Which occupation has the highest gender imbalance?

International Labor Organization

Geneva (ILO News) - Companies that rely on a gender balance even in management positions perform better and are more profitable. This emerges from a new ILO report by the Bureau for Employers' Questions.

In the new study "Women in Business and Management: The business case for change", more than 12,000 companies from 70 countries were surveyed. More than 57 percent of the companies surveyed confirmed that gender diversity improves business performance. Almost two-thirds of companies that have an active monitoring system for gender diversity in management positions increased their profits by 5 to 20 percent. The majority of companies achieved growth of 10 to 15 percent.

Almost 57 percent of the companies surveyed stated that they had seen an improvement in the acquisition and retention of skilled workers. More than 54 percent reported internal company performance increases in the areas of creativity, innovation and entrepreneurial openness. At the same time, the company's external image improved. Almost 37 percent also assume that they will be able to better assess the needs of their customers.

Using data from 186 countries from 1991 to 2017, the macroeconomic effect of a higher female employment rate was also demonstrated: a higher proportion of women in the labor market has a positive effect on a country's economic growth.

"Although we assumed a positive correlation between gender diversity and entrepreneurial success, the present results clearly exceed these expectations," said Deborah France-Massin, Director of the ILO Office for Employers' Affairs. “If we look at how much companies are investing in other areas in the hope of increasing their profits by two to three percent, then they now know what to do. Companies should view gender balance as a fundamental corporate goal and not just a matter of human resources. "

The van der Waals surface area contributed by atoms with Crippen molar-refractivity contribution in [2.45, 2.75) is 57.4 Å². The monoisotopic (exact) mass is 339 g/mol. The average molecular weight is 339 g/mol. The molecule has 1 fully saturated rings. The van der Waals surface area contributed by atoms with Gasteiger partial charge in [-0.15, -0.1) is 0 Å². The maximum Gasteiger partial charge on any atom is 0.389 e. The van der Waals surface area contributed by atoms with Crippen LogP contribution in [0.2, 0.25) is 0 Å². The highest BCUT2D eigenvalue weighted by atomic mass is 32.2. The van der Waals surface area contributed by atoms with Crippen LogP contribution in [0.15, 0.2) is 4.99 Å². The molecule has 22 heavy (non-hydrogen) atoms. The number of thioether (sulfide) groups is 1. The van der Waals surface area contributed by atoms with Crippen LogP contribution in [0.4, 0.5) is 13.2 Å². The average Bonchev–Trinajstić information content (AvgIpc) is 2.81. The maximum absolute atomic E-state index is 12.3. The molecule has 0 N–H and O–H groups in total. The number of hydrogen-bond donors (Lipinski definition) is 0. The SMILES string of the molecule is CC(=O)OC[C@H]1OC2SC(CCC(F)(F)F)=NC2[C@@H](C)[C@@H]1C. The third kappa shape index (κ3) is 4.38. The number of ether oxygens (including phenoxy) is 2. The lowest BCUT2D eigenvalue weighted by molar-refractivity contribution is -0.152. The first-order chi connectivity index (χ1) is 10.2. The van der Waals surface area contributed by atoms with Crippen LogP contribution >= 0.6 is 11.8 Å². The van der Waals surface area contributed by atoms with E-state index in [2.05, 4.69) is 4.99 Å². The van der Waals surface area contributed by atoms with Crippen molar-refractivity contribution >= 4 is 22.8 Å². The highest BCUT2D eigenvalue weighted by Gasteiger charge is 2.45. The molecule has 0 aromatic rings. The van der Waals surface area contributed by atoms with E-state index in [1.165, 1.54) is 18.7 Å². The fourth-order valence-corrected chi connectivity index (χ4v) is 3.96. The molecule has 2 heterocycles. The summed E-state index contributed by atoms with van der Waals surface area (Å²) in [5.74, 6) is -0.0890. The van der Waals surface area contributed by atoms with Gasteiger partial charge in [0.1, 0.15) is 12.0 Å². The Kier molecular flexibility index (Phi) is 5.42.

From a proportion of 40-60 percent of the respective gender, one can speak of a balanced gender ratio in management positions. The same applies to the general workforce. According to the report, the positive effects of gender diversity begin when 30 percent of leadership roles are occupied by women. However, almost 60 percent of all companies are below this rate and thus miss out on the positive effects. In addition, in almost half of the companies surveyed, less than every third junior management position is occupied by women, which means that there is less potential for the filling of management positions by existing junior staff and talents.

Almost three quarters of all companies analyzed have regulations on equal opportunities or on diversity and integration. The study clearly shows that concrete measures are required to promote women in strategically important areas of the company.

“Especially in times of a shortage of skilled workers, companies have to make greater use of the highly qualified pool of women,” concludes Deborah France-Massin.
The report identifies key factors preventing women from entering management positions. This includes a corporate culture with a focus on constant availability at any time and any place, which puts women at a greater disadvantage than men due to family responsibilities.

In contrast, measures and corporate strategies should be strengthened that promote the compatibility of work and family or private life for both genders, e.g. flexible working hours and parental leave.

Another factor is circumscribed as the “leak in the pipeline” - the proportion of women decreases with each higher management level. The “glass ceiling” stands for the frequency with which women occupy management positions in human resources, finance or administrative areas that are considered to be less strategic and make the way to the highest management level and board level difficult.

Less than a third of the companies surveyed have reached the critical mass of one third women in their boardrooms. One company in eight said that their board of directors is still exclusively male. More than 78 percent have male managing directors, with women managing directors being more likely to be found in smaller companies.

"The economic argument for more women in management is convincing," said France-Massin. “Women provide a considerable pool of talent that companies do not make sufficient use of today in times of a shortage of skilled workers. Companies that want to be successful in the global economy should implement gender diversity as a key factor in their business strategy. Employers organizations and federations need to lead by example, ensuring effective strategies and their effective implementation.

Promoting women in business and management